1. a) Planning estimates were out due to wrong planning.
  2. b) Planning estimates were correct but project governance was weak and therefore the constructor took advantage and just claimed more work and therefore more money.
  3. c) Chiwoko-muhomwe – (Shona meaning a hand in the pocket, i.e. bribery and corruption) by scheming officials, quality inspectors and constructor resulting in poor quality as specifications were compromised to reduce input costs, yet pricing increased. d) No risks were identified and managed, resulting in serious project delays. e) Client used untrained or ‘accidental’ project managers, who could not match the contractor’s shrewdness. The last point refers to ‘accidental’ project managers. These are subject matter experts, i.e. professionals in their own field but have not been trained and certified in project management and therefore lack the knowledge and expertise of, for example, a certified PMP. Yet they are given the task of managing complex projects. They then run projects without a proper governance structure.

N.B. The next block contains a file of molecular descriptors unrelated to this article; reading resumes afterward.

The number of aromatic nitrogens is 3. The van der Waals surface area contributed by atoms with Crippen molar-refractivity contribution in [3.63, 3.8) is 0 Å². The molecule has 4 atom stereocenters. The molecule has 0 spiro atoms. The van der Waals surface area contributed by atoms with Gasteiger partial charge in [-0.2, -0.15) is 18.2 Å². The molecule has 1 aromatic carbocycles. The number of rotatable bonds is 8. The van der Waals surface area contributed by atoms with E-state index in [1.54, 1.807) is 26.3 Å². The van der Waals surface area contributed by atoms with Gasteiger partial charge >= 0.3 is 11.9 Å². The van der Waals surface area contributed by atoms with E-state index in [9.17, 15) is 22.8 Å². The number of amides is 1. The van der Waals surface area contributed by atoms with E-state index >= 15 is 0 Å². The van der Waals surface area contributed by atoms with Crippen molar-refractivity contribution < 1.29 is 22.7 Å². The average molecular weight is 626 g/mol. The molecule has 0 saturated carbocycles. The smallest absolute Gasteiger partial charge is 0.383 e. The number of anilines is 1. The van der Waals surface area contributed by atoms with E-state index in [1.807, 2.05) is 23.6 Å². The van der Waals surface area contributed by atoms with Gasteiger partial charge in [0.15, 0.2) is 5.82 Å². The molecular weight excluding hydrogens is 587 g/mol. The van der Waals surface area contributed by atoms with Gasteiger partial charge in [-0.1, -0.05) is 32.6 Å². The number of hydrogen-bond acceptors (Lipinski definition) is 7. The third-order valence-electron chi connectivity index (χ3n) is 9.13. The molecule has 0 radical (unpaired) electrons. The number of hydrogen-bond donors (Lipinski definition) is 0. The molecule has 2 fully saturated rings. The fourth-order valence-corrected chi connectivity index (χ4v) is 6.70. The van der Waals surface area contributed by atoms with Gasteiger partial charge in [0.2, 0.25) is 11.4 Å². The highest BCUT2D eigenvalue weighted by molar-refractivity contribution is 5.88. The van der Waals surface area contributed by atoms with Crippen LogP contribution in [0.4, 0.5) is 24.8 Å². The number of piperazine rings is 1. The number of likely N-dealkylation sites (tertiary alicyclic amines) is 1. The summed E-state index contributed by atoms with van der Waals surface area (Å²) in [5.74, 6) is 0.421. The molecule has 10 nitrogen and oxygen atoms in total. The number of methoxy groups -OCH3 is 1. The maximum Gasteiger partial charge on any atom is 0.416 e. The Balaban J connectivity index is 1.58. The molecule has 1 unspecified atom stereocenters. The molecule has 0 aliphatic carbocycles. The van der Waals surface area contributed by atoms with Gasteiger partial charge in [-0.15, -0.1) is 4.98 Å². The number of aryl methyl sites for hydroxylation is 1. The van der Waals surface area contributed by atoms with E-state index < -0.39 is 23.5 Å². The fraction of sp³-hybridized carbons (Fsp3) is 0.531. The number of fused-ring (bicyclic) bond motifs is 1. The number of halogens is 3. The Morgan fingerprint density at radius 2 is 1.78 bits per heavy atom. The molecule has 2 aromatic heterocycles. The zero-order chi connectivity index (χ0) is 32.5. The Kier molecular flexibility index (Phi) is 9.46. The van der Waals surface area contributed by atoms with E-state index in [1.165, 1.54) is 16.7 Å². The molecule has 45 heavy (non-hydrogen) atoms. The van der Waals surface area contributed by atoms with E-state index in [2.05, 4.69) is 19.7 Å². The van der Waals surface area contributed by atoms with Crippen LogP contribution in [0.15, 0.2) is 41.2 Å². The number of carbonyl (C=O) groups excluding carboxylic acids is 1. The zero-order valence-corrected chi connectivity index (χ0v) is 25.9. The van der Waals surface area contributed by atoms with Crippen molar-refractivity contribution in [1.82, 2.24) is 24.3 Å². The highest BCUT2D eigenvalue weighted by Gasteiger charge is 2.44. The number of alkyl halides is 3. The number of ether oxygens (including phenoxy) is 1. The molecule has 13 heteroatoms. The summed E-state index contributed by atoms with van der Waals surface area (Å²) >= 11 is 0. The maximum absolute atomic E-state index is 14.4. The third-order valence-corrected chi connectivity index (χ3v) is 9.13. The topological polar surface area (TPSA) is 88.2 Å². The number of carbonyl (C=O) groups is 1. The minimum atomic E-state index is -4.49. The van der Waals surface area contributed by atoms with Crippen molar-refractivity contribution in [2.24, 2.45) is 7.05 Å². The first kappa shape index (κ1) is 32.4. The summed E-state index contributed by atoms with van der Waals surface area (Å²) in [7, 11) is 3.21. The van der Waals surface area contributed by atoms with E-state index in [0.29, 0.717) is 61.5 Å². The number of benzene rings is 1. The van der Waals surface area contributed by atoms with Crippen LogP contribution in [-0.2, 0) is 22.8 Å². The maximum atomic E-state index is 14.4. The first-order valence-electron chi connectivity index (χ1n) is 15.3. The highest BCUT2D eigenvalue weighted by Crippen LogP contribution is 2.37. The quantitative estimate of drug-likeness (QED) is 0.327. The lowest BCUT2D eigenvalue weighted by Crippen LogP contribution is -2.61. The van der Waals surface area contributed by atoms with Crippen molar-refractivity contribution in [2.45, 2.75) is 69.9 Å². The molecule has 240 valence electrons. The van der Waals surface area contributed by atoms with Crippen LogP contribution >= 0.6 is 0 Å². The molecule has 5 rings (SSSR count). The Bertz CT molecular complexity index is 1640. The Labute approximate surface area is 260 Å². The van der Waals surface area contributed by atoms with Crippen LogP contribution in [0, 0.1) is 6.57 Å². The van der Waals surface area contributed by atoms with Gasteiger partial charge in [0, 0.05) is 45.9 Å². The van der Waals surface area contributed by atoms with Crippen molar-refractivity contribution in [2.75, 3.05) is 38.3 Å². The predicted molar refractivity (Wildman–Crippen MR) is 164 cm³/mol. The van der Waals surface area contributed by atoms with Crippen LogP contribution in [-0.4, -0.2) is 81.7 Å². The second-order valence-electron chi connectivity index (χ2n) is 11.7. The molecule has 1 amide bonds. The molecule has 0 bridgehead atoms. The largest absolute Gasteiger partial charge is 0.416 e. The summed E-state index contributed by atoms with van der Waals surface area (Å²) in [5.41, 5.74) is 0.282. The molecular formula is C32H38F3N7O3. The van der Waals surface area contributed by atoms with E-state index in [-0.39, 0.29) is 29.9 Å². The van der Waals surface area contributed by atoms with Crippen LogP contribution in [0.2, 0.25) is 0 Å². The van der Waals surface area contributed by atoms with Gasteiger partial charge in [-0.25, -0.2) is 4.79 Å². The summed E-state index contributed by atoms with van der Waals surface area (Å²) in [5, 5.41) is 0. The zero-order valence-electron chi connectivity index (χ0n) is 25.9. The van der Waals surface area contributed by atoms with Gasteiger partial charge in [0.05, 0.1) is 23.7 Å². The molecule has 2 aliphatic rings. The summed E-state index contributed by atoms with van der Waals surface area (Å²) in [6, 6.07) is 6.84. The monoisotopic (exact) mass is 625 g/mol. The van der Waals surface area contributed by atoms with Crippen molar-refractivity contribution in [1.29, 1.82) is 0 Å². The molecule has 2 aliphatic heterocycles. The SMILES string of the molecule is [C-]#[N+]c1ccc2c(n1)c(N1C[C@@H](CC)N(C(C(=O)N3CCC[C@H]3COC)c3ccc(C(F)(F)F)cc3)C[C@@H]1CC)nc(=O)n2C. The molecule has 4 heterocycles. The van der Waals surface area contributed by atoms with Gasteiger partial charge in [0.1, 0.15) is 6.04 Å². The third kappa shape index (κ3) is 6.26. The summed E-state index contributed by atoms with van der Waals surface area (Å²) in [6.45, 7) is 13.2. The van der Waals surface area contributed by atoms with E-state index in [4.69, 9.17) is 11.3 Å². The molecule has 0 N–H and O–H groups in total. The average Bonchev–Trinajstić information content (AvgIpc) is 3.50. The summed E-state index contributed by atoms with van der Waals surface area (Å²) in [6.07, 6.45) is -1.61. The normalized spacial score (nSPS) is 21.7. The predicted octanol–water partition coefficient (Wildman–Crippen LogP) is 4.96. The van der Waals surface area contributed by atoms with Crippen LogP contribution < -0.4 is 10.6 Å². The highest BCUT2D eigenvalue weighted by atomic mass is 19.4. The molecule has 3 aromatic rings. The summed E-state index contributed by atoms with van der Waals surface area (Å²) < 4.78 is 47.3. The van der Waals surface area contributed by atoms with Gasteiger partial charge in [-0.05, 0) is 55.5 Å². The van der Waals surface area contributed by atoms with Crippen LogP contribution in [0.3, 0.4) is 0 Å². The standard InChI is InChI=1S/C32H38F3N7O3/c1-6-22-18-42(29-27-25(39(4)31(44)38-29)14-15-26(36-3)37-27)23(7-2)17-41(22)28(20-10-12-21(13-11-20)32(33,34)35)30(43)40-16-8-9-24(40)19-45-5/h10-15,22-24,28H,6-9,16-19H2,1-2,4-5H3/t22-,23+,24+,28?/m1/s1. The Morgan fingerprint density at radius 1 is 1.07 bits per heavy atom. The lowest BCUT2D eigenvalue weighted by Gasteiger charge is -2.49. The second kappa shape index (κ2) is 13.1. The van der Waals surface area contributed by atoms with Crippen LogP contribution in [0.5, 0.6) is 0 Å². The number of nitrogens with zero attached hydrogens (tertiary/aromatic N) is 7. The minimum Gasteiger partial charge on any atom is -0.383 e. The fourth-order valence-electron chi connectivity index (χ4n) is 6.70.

They do not follow proper project management processes, nor do they know how to report on project progress. Yes, they know how to do a project Gantt chart, but they have never heard of metrics such as Schedule Performance Index or the Cost performance Index. They do not know about Risk Management, nor are they exposed to Stakeholder Management. They plod along and ‘accidentally’ and fortuitously deliver a ‘successful’ project, so it seems until an audit of the project is done. The ‘success’ becomes very questionable as high losses are incurred. I have had a go at the ‘accidental’ project managers and yet it is most likely not their fault, as it is the executives in the organizations who are not providing the opportunity for training and up-skilling the subject matter experts with the proper PM credentials, the reason being availability of funds.